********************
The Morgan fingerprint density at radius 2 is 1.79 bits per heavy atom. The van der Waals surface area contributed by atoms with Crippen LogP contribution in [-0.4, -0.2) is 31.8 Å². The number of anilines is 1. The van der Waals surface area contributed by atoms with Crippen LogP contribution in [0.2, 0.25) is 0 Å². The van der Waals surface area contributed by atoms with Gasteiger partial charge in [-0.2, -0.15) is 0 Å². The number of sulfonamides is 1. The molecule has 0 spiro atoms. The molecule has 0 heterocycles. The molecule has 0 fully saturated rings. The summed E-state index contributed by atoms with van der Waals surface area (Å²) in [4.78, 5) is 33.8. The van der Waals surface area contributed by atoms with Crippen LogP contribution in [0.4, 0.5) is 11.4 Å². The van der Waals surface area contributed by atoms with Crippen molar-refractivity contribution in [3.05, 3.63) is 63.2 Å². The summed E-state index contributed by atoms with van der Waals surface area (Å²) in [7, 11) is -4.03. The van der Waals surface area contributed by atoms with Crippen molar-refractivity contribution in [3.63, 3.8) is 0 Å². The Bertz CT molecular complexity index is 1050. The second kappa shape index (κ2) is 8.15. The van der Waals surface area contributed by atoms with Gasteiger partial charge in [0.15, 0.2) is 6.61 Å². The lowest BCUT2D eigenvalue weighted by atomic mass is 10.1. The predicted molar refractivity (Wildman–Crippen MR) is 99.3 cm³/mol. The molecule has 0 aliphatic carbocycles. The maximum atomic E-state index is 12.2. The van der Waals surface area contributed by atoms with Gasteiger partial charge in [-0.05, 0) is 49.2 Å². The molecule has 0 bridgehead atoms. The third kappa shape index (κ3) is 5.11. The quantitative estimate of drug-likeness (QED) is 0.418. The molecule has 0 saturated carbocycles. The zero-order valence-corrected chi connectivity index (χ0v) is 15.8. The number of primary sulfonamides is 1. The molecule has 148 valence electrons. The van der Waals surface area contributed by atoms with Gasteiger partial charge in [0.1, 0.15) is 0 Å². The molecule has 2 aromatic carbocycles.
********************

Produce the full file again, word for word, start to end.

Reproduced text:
The Morgan fingerprint density at radius 2 is 1.79 bits per heavy atom. The van der Waals surface area contributed by atoms with Crippen LogP contribution in [-0.4, -0.2) is 31.8 Å². The number of anilines is 1. The van der Waals surface area contributed by atoms with Crippen LogP contribution in [0.2, 0.25) is 0 Å². The van der Waals surface area contributed by atoms with Gasteiger partial charge in [-0.2, -0.15) is 0 Å². The number of sulfonamides is 1. The molecule has 0 spiro atoms. The molecule has 0 heterocycles. The molecule has 0 fully saturated rings. The summed E-state index contributed by atoms with van der Waals surface area (Å²) in [4.78, 5) is 33.8. The van der Waals surface area contributed by atoms with Crippen LogP contribution in [0.4, 0.5) is 11.4 Å². The van der Waals surface area contributed by atoms with Crippen molar-refractivity contribution in [3.05, 3.63) is 63.2 Å². The summed E-state index contributed by atoms with van der Waals surface area (Å²) in [7, 11) is -4.03. The van der Waals surface area contributed by atoms with Crippen molar-refractivity contribution in [3.63, 3.8) is 0 Å². The Bertz CT molecular complexity index is 1050. The second kappa shape index (κ2) is 8.15. The van der Waals surface area contributed by atoms with Gasteiger partial charge in [0.15, 0.2) is 6.61 Å². The lowest BCUT2D eigenvalue weighted by atomic mass is 10.1. The predicted molar refractivity (Wildman–Crippen MR) is 99.3 cm³/mol. The molecule has 0 aliphatic carbocycles. The maximum atomic E-state index is 12.2. The van der Waals surface area contributed by atoms with Gasteiger partial charge in [-0.05, 0) is 49.2 Å². The molecule has 0 bridgehead atoms. The third kappa shape index (κ3) is 5.11. The quantitative estimate of drug-likeness (QED) is 0.418. The molecule has 0 saturated carbocycles. The zero-order valence-corrected chi connectivity index (χ0v) is 15.8. The number of primary sulfonamides is 1. The molecule has 148 valence electrons. The van der Waals surface area contributed by atoms with Gasteiger partial charge in [0.1, 0.15) is 0 Å². The molecule has 2 aromatic carbocycles.